MIIS Alum Tara Bates, M.A. TESOL 2007, started out teaching ELF (English as a lingua franca) in Afghanistan. At about the same time her ELF fellowship finished, Kabul Education University had started working on a project and unexpectedly needed a course designer/mentor for their Afghan instructors. Bates offered to fill in for one semester. KEU seemed to like the work that Bates was doing and she was invited to stay on until the end of the project.
Besides helping with the KEU project, Bates is currently working for Indiana University as a consultant. She is helping develop and pilot courses for a Master’s of Education in TESOL. While she says she is really enjoying the work and having fun, she also likes that the work stretches her. Bates has had the chance to work with many different classes, including Curriculum Design, Assessment, Second Language Acquisition, Educational Research, and Adult Learning. Much of her work for these classes has been heavily influenced by the work of the late MIIS TESOL/TFL Professor Leo van Lier.
In her experiences in Afghanistan, Bates has made many intersting observations about the Afghan system of higher education. Although it is very poor, there is a sort of built-in program of professional development: Professors are expected to write an academic paper (or book) every three years. Bates is trying to leverage this professional development program to help the Afghan students and professors get a good handle on research so that they will have at least some of the necessary skills to pursue education and learning throughout their lives. In their Education Research class, she is trying not just to teach about research methods, but to also model them for the students and Afghan instructors.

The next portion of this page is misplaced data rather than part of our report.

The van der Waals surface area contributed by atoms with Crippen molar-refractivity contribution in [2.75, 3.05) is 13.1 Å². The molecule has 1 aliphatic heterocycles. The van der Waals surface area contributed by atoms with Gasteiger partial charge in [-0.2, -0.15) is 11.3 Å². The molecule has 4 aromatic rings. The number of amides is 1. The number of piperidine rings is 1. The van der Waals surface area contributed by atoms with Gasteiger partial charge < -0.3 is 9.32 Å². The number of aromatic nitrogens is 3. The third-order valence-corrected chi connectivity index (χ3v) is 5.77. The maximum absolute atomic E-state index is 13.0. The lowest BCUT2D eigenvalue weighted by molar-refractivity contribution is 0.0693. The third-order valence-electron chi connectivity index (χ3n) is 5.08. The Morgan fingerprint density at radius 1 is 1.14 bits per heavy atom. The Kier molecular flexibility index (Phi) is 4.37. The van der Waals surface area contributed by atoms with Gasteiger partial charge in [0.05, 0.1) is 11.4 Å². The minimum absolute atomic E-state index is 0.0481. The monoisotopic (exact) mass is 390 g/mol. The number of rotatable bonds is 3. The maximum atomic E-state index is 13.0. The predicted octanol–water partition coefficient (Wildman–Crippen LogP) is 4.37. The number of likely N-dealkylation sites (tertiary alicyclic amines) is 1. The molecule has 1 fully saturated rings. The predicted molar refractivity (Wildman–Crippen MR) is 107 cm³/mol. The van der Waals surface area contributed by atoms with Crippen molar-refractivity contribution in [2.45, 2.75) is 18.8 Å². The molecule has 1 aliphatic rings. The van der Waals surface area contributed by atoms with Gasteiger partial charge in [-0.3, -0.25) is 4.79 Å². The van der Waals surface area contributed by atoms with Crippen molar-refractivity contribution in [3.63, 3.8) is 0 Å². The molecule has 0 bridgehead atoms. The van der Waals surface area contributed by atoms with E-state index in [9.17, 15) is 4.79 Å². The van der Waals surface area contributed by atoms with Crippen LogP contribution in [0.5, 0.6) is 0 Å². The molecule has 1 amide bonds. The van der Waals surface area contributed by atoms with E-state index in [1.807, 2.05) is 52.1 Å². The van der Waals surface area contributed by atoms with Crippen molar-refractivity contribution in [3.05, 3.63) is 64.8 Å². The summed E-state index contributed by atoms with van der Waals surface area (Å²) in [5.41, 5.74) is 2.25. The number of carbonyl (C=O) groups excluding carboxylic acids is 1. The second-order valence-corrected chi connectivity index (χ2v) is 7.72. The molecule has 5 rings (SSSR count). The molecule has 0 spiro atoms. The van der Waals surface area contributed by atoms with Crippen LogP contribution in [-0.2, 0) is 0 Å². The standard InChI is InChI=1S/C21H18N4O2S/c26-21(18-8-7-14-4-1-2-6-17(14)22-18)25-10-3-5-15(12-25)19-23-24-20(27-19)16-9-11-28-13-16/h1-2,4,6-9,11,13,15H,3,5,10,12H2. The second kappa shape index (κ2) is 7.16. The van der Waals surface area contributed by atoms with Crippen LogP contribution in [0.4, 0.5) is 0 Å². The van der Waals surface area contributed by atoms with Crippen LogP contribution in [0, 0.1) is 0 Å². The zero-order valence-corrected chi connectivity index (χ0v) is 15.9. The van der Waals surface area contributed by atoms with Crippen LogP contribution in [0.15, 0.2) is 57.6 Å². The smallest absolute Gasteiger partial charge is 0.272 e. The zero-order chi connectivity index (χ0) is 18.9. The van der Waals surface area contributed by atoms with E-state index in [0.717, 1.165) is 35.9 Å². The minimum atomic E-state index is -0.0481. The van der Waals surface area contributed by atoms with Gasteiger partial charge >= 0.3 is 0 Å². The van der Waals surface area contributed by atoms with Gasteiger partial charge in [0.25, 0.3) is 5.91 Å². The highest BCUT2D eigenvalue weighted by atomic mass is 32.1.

Dr. Lourdes Ortega, Linguistics Professor at Georgetown University, will be giving a lecture on “How Useful is Instructed SLA Research for Teachers, and What does Epistemological Diversity have to Do with it?” Professor Ortega will examine ways in which the blooming of cognitive, sociocultural, and sociocognitive theories of additional language learning has invigorated the capacity of SLA researchers to make meaningful contributions to knowledge about language teaching. Come join on Friday, May 17th, from 2:00 pm to 4:00 pm in McGowan 102.
Our Green Thumb Garden and B.U.I.L.D. are hosting an end of the semester painting party in the garden this Friday, May 3 @ 1:00pm! We need artists and multilinguists. Let’s paint a mural that showcases MIIS love of the environment and international cooperation.
What are some words about nature in Spanish? Portuguese? Chinese? Korean? Japanese? German? French?
A few “bef”ore pictures. This fence is just begging for some more artwork. So excited for this Friday…come help paint!
Professors Jinhuei Enya Dai and Wei Liang took a group of MIIS students to Taipei and Shanghai during MIIS’ spring break to explore the complicated relationship between mainland China and Taiwan.
The group visited government offices, businesses, and universities, as well as meeting with a group of Taiwanese veterans. They were also able to meet up with MIIS alumni at a dinner in Taipei.